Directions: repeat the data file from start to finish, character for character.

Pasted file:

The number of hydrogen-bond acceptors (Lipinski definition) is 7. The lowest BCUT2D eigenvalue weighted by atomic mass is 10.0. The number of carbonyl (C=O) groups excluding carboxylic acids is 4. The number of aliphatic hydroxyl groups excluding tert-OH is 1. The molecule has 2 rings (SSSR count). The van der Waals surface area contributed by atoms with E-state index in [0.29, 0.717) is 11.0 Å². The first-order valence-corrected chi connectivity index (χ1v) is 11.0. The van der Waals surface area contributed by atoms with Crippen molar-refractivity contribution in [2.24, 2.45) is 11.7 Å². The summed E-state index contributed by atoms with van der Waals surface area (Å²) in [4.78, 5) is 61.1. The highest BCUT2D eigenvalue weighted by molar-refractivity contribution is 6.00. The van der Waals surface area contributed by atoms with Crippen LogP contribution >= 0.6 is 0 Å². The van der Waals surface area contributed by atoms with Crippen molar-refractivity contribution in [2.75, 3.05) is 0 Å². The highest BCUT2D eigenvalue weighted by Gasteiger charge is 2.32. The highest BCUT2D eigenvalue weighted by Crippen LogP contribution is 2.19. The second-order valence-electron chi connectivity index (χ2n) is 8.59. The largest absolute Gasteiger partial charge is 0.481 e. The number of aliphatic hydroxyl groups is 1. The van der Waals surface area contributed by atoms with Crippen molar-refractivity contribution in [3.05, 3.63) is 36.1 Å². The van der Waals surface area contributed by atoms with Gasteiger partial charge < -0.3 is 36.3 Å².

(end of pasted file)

The number of hydrogen-bond acceptors (Lipinski definition) is 7. The lowest BCUT2D eigenvalue weighted by atomic mass is 10.0. The number of carbonyl (C=O) groups excluding carboxylic acids is 4. The number of aliphatic hydroxyl groups excluding tert-OH is 1. The molecule has 2 rings (SSSR count). The van der Waals surface area contributed by atoms with E-state index in [0.29, 0.717) is 11.0 Å². The first-order valence-corrected chi connectivity index (χ1v) is 11.0. The van der Waals surface area contributed by atoms with Crippen molar-refractivity contribution in [2.24, 2.45) is 11.7 Å². The summed E-state index contributed by atoms with van der Waals surface area (Å²) in [4.78, 5) is 61.1. The highest BCUT2D eigenvalue weighted by molar-refractivity contribution is 6.00. The van der Waals surface area contributed by atoms with Crippen LogP contribution >= 0.6 is 0 Å². The van der Waals surface area contributed by atoms with Crippen molar-refractivity contribution in [2.75, 3.05) is 0 Å². The highest BCUT2D eigenvalue weighted by Gasteiger charge is 2.32. The highest BCUT2D eigenvalue weighted by Crippen LogP contribution is 2.19. The second-order valence-electron chi connectivity index (χ2n) is 8.59. The largest absolute Gasteiger partial charge is 0.481 e. The number of aliphatic hydroxyl groups is 1. The van der Waals surface area contributed by atoms with Crippen molar-refractivity contribution in [3.05, 3.63) is 36.1 Å². The van der Waals surface area contributed by atoms with Gasteiger partial charge < -0.3 is 36.3 Å².